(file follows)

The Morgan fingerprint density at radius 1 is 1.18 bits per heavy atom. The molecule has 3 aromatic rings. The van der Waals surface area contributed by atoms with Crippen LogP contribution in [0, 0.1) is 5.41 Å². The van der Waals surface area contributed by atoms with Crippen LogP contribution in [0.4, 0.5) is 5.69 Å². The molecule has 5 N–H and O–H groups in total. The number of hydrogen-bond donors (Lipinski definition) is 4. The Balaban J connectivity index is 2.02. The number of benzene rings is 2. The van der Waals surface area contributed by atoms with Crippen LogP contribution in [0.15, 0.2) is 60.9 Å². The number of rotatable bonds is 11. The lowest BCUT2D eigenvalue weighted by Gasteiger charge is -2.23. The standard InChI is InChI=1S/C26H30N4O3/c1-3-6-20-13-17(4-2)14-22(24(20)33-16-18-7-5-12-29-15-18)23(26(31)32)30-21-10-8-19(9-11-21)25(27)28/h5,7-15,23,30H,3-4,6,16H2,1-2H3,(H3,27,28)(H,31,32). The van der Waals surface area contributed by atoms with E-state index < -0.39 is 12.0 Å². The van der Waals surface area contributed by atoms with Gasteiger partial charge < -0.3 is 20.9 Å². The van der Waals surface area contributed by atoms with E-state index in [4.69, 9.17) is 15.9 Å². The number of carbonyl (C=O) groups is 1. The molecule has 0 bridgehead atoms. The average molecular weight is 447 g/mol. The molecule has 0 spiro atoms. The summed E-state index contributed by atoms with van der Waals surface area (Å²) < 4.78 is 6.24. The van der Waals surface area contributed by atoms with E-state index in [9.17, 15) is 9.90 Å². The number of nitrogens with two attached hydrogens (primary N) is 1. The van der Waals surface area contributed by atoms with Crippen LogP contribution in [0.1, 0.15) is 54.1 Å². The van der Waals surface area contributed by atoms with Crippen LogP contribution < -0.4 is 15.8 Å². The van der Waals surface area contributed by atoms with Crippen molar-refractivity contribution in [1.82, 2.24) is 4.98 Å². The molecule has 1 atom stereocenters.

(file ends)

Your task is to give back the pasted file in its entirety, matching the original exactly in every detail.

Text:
The Morgan fingerprint density at radius 1 is 1.18 bits per heavy atom. The molecule has 3 aromatic rings. The van der Waals surface area contributed by atoms with Crippen LogP contribution in [0, 0.1) is 5.41 Å². The van der Waals surface area contributed by atoms with Crippen LogP contribution in [0.4, 0.5) is 5.69 Å². The molecule has 5 N–H and O–H groups in total. The number of hydrogen-bond donors (Lipinski definition) is 4. The Balaban J connectivity index is 2.02. The number of benzene rings is 2. The van der Waals surface area contributed by atoms with Crippen LogP contribution in [0.15, 0.2) is 60.9 Å². The number of rotatable bonds is 11. The lowest BCUT2D eigenvalue weighted by Gasteiger charge is -2.23. The standard InChI is InChI=1S/C26H30N4O3/c1-3-6-20-13-17(4-2)14-22(24(20)33-16-18-7-5-12-29-15-18)23(26(31)32)30-21-10-8-19(9-11-21)25(27)28/h5,7-15,23,30H,3-4,6,16H2,1-2H3,(H3,27,28)(H,31,32). The van der Waals surface area contributed by atoms with E-state index < -0.39 is 12.0 Å². The van der Waals surface area contributed by atoms with Gasteiger partial charge < -0.3 is 20.9 Å². The van der Waals surface area contributed by atoms with E-state index in [4.69, 9.17) is 15.9 Å². The number of carbonyl (C=O) groups is 1. The molecule has 0 bridgehead atoms. The average molecular weight is 447 g/mol. The molecule has 0 spiro atoms. The summed E-state index contributed by atoms with van der Waals surface area (Å²) < 4.78 is 6.24. The van der Waals surface area contributed by atoms with E-state index in [9.17, 15) is 9.90 Å². The number of nitrogens with two attached hydrogens (primary N) is 1. The van der Waals surface area contributed by atoms with Crippen LogP contribution in [0.1, 0.15) is 54.1 Å². The van der Waals surface area contributed by atoms with Crippen LogP contribution < -0.4 is 15.8 Å². The van der Waals surface area contributed by atoms with Crippen molar-refractivity contribution in [1.82, 2.24) is 4.98 Å². The molecule has 1 atom stereocenters.